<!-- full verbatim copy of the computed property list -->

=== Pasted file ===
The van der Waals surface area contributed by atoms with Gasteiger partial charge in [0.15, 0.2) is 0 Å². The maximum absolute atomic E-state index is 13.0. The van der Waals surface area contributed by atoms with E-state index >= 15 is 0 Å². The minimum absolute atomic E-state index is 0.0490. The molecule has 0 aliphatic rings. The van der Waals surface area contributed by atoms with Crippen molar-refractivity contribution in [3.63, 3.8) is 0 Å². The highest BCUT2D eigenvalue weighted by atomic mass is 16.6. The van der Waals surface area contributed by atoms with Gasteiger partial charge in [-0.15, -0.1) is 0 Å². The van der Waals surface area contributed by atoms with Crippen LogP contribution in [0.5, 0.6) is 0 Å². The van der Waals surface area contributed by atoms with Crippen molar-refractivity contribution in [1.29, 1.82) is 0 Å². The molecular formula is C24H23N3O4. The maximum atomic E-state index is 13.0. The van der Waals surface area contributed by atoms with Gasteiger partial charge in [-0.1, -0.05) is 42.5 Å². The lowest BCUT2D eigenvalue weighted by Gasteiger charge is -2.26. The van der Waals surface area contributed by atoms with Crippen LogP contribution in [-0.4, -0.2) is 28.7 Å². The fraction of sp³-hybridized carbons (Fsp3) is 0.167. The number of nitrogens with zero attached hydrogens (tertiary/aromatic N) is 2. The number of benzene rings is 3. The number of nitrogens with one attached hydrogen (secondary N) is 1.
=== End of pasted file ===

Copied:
The van der Waals surface area contributed by atoms with Gasteiger partial charge in [0.15, 0.2) is 0 Å². The maximum absolute atomic E-state index is 13.0. The van der Waals surface area contributed by atoms with E-state index >= 15 is 0 Å². The minimum absolute atomic E-state index is 0.0490. The molecule has 0 aliphatic rings. The van der Waals surface area contributed by atoms with Crippen molar-refractivity contribution in [3.63, 3.8) is 0 Å². The highest BCUT2D eigenvalue weighted by atomic mass is 16.6. The van der Waals surface area contributed by atoms with Gasteiger partial charge in [-0.15, -0.1) is 0 Å². The van der Waals surface area contributed by atoms with Crippen LogP contribution in [0.5, 0.6) is 0 Å². The van der Waals surface area contributed by atoms with Crippen molar-refractivity contribution in [1.29, 1.82) is 0 Å². The molecular formula is C24H23N3O4. The maximum atomic E-state index is 13.0. The van der Waals surface area contributed by atoms with Gasteiger partial charge in [-0.1, -0.05) is 42.5 Å². The lowest BCUT2D eigenvalue weighted by Gasteiger charge is -2.26. The van der Waals surface area contributed by atoms with Crippen LogP contribution in [-0.4, -0.2) is 28.7 Å². The fraction of sp³-hybridized carbons (Fsp3) is 0.167. The number of nitrogens with zero attached hydrogens (tertiary/aromatic N) is 2. The number of benzene rings is 3. The number of nitrogens with one attached hydrogen (secondary N) is 1.